‘The heart that feels not now is dead’

‘The heart that feels not now is dead’

“It is the good fortune of many to live distant from the scene of sorrow; the evil is not sufficiently brought to their doors to make them feel the precariousness” of those living under conditions of war.

This observation aptly describes the experience of Jews who have been watching increasingly tragic events unfold in Israel from the privileged safety of our American diaspora. These words were penned, however, by Thomas Paine – American author, political theorist, and philosopher – in his celebrated 1776 pamphlet, “Common Sense.” The precarious conditions he described were, specifically, the privations and predations endured by colonists in my native Massachusetts, besieged and subjugated with particular brutality by the British army. Paine wrote in order to arouse sympathy and solidarity among colonists at a distance from the conflict – those, say, in New Jersey, Pennsylvania, Virginia, and South Carolina. His admonition in “The American Crisis” resounds with wisdom for Jews ostensibly far from “the scene of sorrow” during Operation Protective Edge: “It matters not where you live, or what rank of life you hold, the evil or the blessing will reach you all. The far and the near, the home counties and the back, the rich and the poor, will suffer or rejoice alike. The heart that feels not now is dead.”

It was neither unbridled nationalism nor prescient self-interest that Paine preached to his fellow colonists. Instead, he offered them – and us – a sound and accessible moral vision of the military action he endorsed:

“My own line of reasoning is to myself as straight and clear as a ray of light. Not all the treasures of the world, so far as I believe, could have induced me to support an offensive war, for I think it murder; but if a thief breaks into my house, burns and destroys my property, and kills or threatens to kill me, or those that are in it, and to ‘bind me in all cases whatsoever’ to his absolute will, am I to suffer it? What signifies it to me, whether he who does it is a king or a common man; my countryman or not my countryman; whether it be done by an individual villain, or an army of them? If we reason to the root of things we shall find no difference; neither can any just cause be assigned why we should punish in the one case and pardon in the other.”

The impassioned call to arms sounded by Paine and kindred patriot spirits was in no way disproportionate, precipitous, or premature. It became necessary when sustained diplomatic efforts failed and continued forbearance became self-destructive. Every American schoolchild can quote Patrick Henry’s dramatic “Give me liberty or give me death!” That rallying cry, however, is taken from a less remembered, though well-reasoned 1775 address to the Second Virginia Convention:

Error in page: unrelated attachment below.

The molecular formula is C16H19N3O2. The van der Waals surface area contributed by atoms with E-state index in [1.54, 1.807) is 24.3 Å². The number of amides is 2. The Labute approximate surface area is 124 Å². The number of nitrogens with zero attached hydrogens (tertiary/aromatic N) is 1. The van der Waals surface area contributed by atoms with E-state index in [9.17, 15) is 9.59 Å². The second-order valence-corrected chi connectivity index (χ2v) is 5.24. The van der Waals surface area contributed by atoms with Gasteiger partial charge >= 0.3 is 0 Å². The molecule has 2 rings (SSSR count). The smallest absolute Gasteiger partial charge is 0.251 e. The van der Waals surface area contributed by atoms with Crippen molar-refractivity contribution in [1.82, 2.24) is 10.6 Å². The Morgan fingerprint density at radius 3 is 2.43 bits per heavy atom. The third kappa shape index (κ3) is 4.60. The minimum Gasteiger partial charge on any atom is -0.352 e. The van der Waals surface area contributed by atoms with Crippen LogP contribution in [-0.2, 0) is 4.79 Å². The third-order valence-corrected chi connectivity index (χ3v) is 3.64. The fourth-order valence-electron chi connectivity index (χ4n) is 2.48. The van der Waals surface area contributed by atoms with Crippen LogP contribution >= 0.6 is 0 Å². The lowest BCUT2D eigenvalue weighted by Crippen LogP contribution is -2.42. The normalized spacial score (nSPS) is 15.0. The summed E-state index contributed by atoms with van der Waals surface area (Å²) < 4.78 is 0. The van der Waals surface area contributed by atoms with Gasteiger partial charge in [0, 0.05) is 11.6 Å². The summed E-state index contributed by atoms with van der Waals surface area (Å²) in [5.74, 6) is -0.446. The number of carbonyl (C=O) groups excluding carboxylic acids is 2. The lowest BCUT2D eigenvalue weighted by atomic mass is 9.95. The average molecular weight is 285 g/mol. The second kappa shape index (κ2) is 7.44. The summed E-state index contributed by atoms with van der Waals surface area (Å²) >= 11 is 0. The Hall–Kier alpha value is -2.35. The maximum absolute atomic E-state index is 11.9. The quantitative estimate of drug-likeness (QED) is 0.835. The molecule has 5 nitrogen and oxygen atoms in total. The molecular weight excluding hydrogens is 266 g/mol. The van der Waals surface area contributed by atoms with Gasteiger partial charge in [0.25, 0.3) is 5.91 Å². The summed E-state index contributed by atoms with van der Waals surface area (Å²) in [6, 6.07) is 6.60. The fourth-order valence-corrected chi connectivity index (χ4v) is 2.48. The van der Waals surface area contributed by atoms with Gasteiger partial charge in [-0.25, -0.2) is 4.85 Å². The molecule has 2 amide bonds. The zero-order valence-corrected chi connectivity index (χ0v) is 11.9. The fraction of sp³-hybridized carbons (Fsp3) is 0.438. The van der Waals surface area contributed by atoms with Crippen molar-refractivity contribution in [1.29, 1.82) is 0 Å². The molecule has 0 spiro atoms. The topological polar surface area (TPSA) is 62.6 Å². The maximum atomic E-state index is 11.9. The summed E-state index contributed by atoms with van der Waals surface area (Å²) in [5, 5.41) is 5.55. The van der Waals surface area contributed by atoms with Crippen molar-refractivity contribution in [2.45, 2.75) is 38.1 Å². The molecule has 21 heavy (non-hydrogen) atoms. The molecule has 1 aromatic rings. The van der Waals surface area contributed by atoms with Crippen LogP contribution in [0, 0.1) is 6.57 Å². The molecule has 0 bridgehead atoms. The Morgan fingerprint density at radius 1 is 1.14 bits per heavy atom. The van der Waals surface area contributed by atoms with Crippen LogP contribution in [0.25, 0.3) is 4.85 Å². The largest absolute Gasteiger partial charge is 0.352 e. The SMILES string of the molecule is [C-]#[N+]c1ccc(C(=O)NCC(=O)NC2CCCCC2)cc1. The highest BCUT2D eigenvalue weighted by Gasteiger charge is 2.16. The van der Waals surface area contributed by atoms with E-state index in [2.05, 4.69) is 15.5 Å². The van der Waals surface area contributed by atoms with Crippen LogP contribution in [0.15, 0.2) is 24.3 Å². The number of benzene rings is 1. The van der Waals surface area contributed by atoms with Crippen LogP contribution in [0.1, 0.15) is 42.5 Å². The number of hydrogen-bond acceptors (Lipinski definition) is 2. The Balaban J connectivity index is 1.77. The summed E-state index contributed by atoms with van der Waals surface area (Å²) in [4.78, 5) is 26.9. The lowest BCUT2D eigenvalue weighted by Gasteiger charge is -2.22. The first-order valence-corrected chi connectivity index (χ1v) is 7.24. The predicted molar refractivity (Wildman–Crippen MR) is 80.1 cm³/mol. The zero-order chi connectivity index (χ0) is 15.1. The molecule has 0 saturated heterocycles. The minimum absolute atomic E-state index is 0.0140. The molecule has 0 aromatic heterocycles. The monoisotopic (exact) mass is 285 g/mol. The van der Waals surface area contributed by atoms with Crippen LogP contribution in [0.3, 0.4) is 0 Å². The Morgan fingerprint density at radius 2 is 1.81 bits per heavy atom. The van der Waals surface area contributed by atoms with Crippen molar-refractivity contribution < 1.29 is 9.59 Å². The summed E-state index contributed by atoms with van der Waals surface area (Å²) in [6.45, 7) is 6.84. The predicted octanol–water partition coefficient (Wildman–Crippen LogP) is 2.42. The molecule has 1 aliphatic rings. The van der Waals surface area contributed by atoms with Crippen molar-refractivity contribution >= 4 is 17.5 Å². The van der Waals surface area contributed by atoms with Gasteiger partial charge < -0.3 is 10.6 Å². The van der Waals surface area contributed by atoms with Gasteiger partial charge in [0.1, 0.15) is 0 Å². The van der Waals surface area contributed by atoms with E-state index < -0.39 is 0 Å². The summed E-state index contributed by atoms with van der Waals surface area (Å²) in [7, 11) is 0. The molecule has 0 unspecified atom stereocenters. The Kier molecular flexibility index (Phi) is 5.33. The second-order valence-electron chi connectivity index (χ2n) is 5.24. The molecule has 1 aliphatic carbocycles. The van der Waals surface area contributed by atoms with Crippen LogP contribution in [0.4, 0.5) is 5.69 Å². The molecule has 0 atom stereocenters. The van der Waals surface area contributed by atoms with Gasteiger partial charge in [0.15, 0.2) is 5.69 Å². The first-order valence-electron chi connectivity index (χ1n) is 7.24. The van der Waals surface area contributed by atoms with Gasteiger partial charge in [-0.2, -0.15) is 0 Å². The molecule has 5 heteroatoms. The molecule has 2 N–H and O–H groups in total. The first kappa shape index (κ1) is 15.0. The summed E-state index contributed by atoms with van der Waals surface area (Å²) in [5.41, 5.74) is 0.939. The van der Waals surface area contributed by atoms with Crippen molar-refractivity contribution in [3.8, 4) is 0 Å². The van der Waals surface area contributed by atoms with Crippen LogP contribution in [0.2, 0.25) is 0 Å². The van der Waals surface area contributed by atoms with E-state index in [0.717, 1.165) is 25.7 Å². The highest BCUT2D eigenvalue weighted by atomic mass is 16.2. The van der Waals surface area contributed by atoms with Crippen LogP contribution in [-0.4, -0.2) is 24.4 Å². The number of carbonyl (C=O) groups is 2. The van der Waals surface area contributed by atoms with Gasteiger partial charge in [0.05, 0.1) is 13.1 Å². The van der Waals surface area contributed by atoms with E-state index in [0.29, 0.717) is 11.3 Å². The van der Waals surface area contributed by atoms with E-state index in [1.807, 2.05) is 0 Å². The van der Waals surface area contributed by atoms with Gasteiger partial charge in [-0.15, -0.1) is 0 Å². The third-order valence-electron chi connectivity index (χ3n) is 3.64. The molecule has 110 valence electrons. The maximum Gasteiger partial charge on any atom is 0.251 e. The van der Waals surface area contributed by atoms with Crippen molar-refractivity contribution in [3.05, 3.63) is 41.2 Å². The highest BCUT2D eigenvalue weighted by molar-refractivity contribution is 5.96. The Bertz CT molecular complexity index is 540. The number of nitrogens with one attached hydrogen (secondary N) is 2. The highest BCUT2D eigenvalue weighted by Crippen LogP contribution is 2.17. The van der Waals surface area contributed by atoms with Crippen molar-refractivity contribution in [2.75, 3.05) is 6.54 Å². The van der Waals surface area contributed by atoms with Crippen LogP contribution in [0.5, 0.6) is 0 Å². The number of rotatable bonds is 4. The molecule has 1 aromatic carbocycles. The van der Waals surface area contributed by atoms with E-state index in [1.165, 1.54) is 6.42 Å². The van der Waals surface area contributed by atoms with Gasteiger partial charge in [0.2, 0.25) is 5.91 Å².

“We have petitioned; we have remonstrated; we have supplicated; we have prostrated ourselves… Our petitions have been slighted; our remonstrances have produced additional violence and insult; our supplications have been disregarded; and we have been spurned, with contempt…. In vain, after these things, may we indulge the fond hope of peace and reconciliation. There is no longer any room for hope. If we wish to be free, if we mean to preserve inviolate those inestimable privileges for which we have been so long contending, if we mean not basely to abandon the noble struggle in which we have been so long engaged, and which we have pledged ourselves never to abandon until the glorious object of our contest shall be obtained, we must fight! I repeat it, sir, we must fight! An appeal to arms and to the God of Hosts is all that is left us!”

American Jews might live 6,000 or more miles away from the front lines in Israel and Gaza. “But let our imaginations transport us for a few moments,” as Paine put it. True to our recent celebration of American Independence, we need look no further than American history to find a worthy perspective on current events and challenges confronting the State of Israel. Perhaps it was just such reflections of the American Revolution’s literary canon in the historic experience of the Jewish State that inspired former Secretary of Education William Bennett, in “Why We Fight,” to write:

“Our essential human kinship with Israel … is a deep-rooted feeling of linked destinies, a feeling that echoes back to our founding and to the earliest conceptions of the American experiment itself…. I myself am one of tens of millions of Americans who have seen in the founding and flourishing of the Jewish State the hand of the same beneficent God who attended our own founding and has guided our fortunes until now.”

Thomas Paine and Patrick Henry urged a moral clarity on their fellow colonists, just as Israeli leaders and advocates make all but the same case to a far more hostile and cynical audience among the community of nations today. Sharing such moral literacy is absolutely essential. “Without the pen of the author of ‘Common Sense,’ the sword of Washington would have been raised in vain,” John Adams insisted. An analogous moral duty applies with special force to American Jews, but, as Secretary Bennett has articulated, devolves upon all Americans: “Keeping faith with the people of Israel in their still unfinished confrontation with evil is, to me, a species of keeping faith with ourselves; breaking faith, a species of self-negation. It is exactly that simple, and exactly that difficult, and exactly that consequential.”

Indeed, expressing support for the State of Israel in these troubling and perilous times requires neither Jewish faith nor ethnic pride, neither Jewish nationalist aspirations nor extensive knowledge of American history. Embracing the cause of the State of Israel, especially as it conducts a decidedly defensive war, as is its historic and principled policy, requires neither political acumen nor self-serving calculation. It requires only Common Sense.